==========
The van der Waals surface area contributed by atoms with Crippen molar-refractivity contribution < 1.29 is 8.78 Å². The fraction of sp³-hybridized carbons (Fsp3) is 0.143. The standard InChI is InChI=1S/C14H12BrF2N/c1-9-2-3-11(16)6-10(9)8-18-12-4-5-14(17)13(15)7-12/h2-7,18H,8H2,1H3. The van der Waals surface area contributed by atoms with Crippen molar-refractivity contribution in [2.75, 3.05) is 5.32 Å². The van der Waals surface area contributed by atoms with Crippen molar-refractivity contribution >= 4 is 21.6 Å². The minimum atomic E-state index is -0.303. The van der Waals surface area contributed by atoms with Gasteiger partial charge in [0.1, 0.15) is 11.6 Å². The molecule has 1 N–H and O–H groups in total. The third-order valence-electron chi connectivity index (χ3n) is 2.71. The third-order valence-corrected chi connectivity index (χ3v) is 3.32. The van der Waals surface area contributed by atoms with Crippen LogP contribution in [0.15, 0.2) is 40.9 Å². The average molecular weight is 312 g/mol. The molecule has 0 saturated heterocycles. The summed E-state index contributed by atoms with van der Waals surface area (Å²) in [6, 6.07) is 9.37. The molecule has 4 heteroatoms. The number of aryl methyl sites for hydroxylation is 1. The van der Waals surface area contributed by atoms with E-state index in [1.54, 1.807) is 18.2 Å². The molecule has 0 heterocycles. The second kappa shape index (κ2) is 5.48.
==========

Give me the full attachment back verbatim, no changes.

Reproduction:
The van der Waals surface area contributed by atoms with Crippen molar-refractivity contribution < 1.29 is 8.78 Å². The fraction of sp³-hybridized carbons (Fsp3) is 0.143. The standard InChI is InChI=1S/C14H12BrF2N/c1-9-2-3-11(16)6-10(9)8-18-12-4-5-14(17)13(15)7-12/h2-7,18H,8H2,1H3. The van der Waals surface area contributed by atoms with Crippen molar-refractivity contribution in [2.75, 3.05) is 5.32 Å². The van der Waals surface area contributed by atoms with Crippen molar-refractivity contribution >= 4 is 21.6 Å². The minimum atomic E-state index is -0.303. The van der Waals surface area contributed by atoms with Gasteiger partial charge in [0.1, 0.15) is 11.6 Å². The molecule has 1 N–H and O–H groups in total. The third-order valence-electron chi connectivity index (χ3n) is 2.71. The third-order valence-corrected chi connectivity index (χ3v) is 3.32. The van der Waals surface area contributed by atoms with Crippen LogP contribution in [0.15, 0.2) is 40.9 Å². The average molecular weight is 312 g/mol. The molecule has 0 saturated heterocycles. The summed E-state index contributed by atoms with van der Waals surface area (Å²) in [6, 6.07) is 9.37. The molecule has 4 heteroatoms. The number of aryl methyl sites for hydroxylation is 1. The van der Waals surface area contributed by atoms with E-state index in [1.54, 1.807) is 18.2 Å². The molecule has 0 heterocycles. The second kappa shape index (κ2) is 5.48.